The concept was made public in a patent application published by the U.S. Patent and Trademark Office this week, discovered by AppleInsider. The proposed invention, titled "Motion Controllable Dual Display Portable Media Device," would have at least two displays arranged on a single device so that the user can only view one of them at a time.
Instead of presenting two pages in a book-like form, like Microsoft's concept for the "Courier" device which never became a reality, Apple's idea is for only one display to be presented to the user at a time. In diagrams that accompany the application, a tablet-style device features one e-ink display on each side.
The hypothetical hardware would include motion-sensing capabilities that would measure when a user flipped the device, and what direction it was turned in. Parsing this information, the hardware would, in the simplest example, turn the page of an e-book.
But beyond flipping pages, the direction and manner in which the user flips over the e-ink device would change what is shown on the secondary display. In one example, rotating the book "end over end" would present the book's table of contents, while going in the reverse direction could present users with a place to enter notes.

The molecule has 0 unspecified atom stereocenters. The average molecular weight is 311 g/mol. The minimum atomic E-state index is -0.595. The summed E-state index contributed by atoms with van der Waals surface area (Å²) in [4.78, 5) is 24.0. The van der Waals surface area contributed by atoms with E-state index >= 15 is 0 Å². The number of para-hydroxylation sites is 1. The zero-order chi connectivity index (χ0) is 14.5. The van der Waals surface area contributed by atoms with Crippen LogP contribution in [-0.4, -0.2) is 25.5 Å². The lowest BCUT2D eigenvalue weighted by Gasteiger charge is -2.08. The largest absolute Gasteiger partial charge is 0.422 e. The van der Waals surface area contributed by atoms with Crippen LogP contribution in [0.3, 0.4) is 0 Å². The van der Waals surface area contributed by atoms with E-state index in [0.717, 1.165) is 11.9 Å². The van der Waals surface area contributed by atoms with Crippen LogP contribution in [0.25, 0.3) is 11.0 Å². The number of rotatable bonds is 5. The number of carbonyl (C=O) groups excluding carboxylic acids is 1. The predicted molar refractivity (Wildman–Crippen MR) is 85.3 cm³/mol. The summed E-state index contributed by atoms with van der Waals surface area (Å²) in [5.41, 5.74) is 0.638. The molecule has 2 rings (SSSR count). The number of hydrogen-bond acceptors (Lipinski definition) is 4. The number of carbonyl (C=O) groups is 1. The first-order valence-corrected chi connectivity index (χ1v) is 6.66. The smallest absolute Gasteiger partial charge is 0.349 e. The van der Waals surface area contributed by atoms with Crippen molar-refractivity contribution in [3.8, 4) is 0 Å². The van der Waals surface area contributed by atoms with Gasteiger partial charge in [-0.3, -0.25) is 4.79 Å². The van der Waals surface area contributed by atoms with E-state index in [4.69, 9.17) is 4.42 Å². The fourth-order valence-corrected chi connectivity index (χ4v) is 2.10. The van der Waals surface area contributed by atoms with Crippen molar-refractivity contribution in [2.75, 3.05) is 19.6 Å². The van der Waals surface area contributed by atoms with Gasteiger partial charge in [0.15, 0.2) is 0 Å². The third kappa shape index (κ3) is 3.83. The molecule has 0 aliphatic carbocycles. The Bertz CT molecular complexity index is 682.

These movements would also be context sensitive. In one example provided by Apple, a user selects a word on the page, and then flips in a specific direction to get a dictionary definition of that word.
In another example, a user reading a magazine on Apple's proposed e-ink hardware would be able to flip the device to quickly view related articles.
Allowing users to flip the device on both an X and Y axis, the portable e-ink reader could also allow for content to be read in two different directions. For example, flipping left to right could pull up individual articles in a magazine, while flipping top to bottom could load the next page of that particular article.
The application praises the benefits of e-ink displays, particularly the low power consumption due to their ability to hold text and images indefinitely without drawing electricity. But it also notes that e-ink technology has a very low refresh rate when compared to LCD, which can "severely and adversely impact" the user's reading experience.
"For example, once the user has finished reading a page of a document, the page must be refreshed in order to present another page of the document," the application reads. "The need to refresh in order to view a new page can be frustrating as it requires the reader to stop and wait for the new page to come into view."
Apple's unique "flip" user interface would allow for the device to anticipate what the user might view next. By having the next page of a book already loaded on the reverse screen, the content could be instantly available.
The proposed invention is credited to Benjamin A. Rottler and Michael Ingrassia Jr. It was originally filed with the USPTO in January of 2010.